Economic failure of Ghana blamed on poor agric. pursuits

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Agona-Duakwa (C/R), Oct. 14, GNA - A New York-based Ghanaian Attorney, Mr Theophilus Fuseini Maranga, has blamed the country's protracted economic woes on the past government's failure to take bold steps to reactivate and maintain agriculture in the country.

He said it did not develop further the giant agricultural projects, which were bequeathed to the nation by the first President, Dr. Kwame Nkrumah.

"Unless the next government has the necessary political will to take the bull by the horn to initiate a strong forward-driven agricultural programmes, Ghana's chances to secure a lasting solution to its mounting economic and other social problems will continue to persist," he warned. Mr Maranga, who is contesting the Agona-East constituency seat as an independent candidate, was speaking to the Ghana News Agency after addressing a group of teeming supporters at Agona Duakwa on Wednesday.

According to Mr Maranga, he would formally launch his manifesto at Agona-Duakwa on October 16 to outlines his plans for the people in the Agona-East constituency and the nation as a whole.

He said the time has come for Ghanaians to blush aside partisan sentiments that did not produce any meaningful economic gains to push the nation forward and develop a strong unified and positive mind that would enable us to effectively transform the nation through pragmatic agricultural programmes.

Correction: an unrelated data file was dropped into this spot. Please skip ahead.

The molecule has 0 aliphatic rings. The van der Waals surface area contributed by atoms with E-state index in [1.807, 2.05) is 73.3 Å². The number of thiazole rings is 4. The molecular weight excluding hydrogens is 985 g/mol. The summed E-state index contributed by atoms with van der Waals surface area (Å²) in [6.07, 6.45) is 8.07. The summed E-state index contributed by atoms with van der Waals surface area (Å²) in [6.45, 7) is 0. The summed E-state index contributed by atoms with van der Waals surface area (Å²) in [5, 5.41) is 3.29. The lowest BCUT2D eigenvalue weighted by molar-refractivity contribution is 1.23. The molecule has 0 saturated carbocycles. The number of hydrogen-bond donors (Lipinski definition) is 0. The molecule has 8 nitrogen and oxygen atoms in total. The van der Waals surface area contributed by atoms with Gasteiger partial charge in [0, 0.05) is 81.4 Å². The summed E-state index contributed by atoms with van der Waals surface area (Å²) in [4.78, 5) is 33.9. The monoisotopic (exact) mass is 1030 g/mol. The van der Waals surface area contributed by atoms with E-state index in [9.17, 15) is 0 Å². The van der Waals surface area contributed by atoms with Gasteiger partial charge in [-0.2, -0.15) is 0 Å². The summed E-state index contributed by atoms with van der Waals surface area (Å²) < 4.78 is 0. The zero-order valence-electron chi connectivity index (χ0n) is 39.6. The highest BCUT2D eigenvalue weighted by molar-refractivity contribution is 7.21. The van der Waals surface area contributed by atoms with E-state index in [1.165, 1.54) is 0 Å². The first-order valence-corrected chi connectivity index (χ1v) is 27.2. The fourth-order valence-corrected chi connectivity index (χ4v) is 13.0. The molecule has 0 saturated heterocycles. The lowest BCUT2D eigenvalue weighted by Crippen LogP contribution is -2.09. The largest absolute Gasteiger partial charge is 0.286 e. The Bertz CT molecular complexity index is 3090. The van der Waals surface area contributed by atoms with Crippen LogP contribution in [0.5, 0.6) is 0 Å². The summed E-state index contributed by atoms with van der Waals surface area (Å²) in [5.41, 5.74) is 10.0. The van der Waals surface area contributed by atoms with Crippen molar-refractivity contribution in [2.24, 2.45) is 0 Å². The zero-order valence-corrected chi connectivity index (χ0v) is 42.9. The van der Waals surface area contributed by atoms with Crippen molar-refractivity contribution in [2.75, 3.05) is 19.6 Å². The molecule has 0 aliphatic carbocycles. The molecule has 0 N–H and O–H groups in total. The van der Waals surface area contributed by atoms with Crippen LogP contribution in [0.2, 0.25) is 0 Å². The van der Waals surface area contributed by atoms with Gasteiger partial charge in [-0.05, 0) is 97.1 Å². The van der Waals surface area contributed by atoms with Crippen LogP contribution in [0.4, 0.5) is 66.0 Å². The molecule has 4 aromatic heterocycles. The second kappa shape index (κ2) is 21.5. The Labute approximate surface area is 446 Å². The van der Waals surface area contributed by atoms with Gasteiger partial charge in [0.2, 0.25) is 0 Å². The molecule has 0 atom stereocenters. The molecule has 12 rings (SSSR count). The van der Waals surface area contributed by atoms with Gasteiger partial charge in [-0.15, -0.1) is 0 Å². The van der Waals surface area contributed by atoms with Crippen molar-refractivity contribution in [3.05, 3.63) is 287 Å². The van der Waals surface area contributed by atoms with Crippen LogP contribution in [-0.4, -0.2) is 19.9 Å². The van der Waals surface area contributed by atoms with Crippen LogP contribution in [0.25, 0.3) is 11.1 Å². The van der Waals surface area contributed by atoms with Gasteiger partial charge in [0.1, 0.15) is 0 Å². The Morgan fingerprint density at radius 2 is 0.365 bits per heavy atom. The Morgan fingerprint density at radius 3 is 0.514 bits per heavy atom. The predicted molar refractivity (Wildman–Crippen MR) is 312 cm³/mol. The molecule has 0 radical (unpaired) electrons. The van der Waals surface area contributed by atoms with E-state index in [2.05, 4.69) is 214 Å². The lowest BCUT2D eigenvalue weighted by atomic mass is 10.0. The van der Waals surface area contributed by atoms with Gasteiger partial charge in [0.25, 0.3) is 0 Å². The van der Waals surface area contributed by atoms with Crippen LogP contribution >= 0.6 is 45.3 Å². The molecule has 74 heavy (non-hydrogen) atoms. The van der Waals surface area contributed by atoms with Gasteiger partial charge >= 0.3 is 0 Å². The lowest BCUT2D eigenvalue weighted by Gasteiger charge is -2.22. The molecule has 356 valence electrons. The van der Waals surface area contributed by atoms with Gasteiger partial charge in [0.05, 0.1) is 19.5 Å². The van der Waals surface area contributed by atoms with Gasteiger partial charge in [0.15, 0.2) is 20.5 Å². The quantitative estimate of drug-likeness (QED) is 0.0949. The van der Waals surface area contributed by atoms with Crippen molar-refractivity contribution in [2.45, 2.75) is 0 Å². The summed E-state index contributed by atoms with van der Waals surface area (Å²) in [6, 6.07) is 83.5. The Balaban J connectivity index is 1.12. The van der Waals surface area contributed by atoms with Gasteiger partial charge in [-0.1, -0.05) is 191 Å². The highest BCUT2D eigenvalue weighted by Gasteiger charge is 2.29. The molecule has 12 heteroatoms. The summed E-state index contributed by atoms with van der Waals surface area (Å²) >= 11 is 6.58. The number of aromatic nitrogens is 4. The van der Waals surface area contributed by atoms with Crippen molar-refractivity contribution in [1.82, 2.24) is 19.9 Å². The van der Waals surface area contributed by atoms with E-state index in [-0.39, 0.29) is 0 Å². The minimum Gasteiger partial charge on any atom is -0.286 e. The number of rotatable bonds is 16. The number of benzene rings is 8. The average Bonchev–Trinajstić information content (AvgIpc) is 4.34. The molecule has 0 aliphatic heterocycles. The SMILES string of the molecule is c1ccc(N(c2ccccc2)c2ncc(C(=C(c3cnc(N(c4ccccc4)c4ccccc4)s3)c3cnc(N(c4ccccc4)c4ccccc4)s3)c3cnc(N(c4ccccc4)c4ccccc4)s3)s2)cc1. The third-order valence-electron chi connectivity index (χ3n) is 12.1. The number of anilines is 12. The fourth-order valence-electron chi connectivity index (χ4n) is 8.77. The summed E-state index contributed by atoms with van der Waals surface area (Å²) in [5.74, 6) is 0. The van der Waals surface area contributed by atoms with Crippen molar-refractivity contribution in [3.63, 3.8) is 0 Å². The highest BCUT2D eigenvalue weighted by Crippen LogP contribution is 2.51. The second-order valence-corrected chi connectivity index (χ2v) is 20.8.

Mr Maranga cited neighbouring Cote D'Ivoire, whose pragmatic agricultural policies made her economic giant in West Africa before the internal crisis. He contended that, the first president of that country initiated these useful agricultural policies.

Mr. Maranga maintained that, if succeeding governments had boldly taken the trouble to reactivate, maintain and further developed various promising agricultural and other viable economic ventures that were left in the various parts of the country after the overthrow of Osagyefo Dr. Kwame Nkrumah in 1966, the nation would have been in a much better economic situation by now.

He firmly believed that through effective and sustained agricultural programmes, the problem of increasing unemployment, abject poverty, child trafficking, child labour, armed robbery and other anti-social and crime waves could be successfully tackled in no time. Mr Maranga, a law graduate of the University of Ghana, Legon and the University of Georgia in the United States, said, when he wins the election on December 7, he would establish a big livestock and citrus farms in the Agona District to give employment to the youth in the area. He has plans also to establish a computer-training institute in the district to boost basic and secondary education, and also bring in reliable African-American investors to set up factories to provide adequate jobs for the people.

Mr Maranga expressed optimism that if the youth were effectively and continuously sensitized on the numerous economic and social benefits that agriculture could offer them, they would wholeheartedly accept agriculture and pursue it to improve their living standards. He has therefore, asked electorates in the Agona-East to give him their mandate to enable him to help them realize their dreams. 14 Oct. 04

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